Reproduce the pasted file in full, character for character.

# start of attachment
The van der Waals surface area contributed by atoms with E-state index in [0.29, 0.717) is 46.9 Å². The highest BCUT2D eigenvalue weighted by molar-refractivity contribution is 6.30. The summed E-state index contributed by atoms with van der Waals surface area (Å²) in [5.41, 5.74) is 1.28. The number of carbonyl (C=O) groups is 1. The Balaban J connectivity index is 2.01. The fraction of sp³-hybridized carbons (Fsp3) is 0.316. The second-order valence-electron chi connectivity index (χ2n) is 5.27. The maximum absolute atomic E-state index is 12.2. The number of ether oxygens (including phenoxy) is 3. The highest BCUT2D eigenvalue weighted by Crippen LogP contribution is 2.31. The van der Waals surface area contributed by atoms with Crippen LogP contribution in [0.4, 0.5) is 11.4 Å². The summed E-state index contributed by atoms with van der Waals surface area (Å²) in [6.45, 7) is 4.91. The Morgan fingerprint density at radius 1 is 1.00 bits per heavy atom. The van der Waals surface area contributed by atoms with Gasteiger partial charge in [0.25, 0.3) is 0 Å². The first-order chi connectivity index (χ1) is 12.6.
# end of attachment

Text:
The van der Waals surface area contributed by atoms with E-state index in [0.29, 0.717) is 46.9 Å². The highest BCUT2D eigenvalue weighted by molar-refractivity contribution is 6.30. The summed E-state index contributed by atoms with van der Waals surface area (Å²) in [5.41, 5.74) is 1.28. The number of carbonyl (C=O) groups is 1. The Balaban J connectivity index is 2.01. The fraction of sp³-hybridized carbons (Fsp3) is 0.316. The second-order valence-electron chi connectivity index (χ2n) is 5.27. The maximum absolute atomic E-state index is 12.2. The number of ether oxygens (including phenoxy) is 3. The highest BCUT2D eigenvalue weighted by Crippen LogP contribution is 2.31. The van der Waals surface area contributed by atoms with Crippen LogP contribution in [0.4, 0.5) is 11.4 Å². The summed E-state index contributed by atoms with van der Waals surface area (Å²) in [6.45, 7) is 4.91. The Morgan fingerprint density at radius 1 is 1.00 bits per heavy atom. The van der Waals surface area contributed by atoms with Gasteiger partial charge in [0.25, 0.3) is 0 Å². The first-order chi connectivity index (χ1) is 12.6.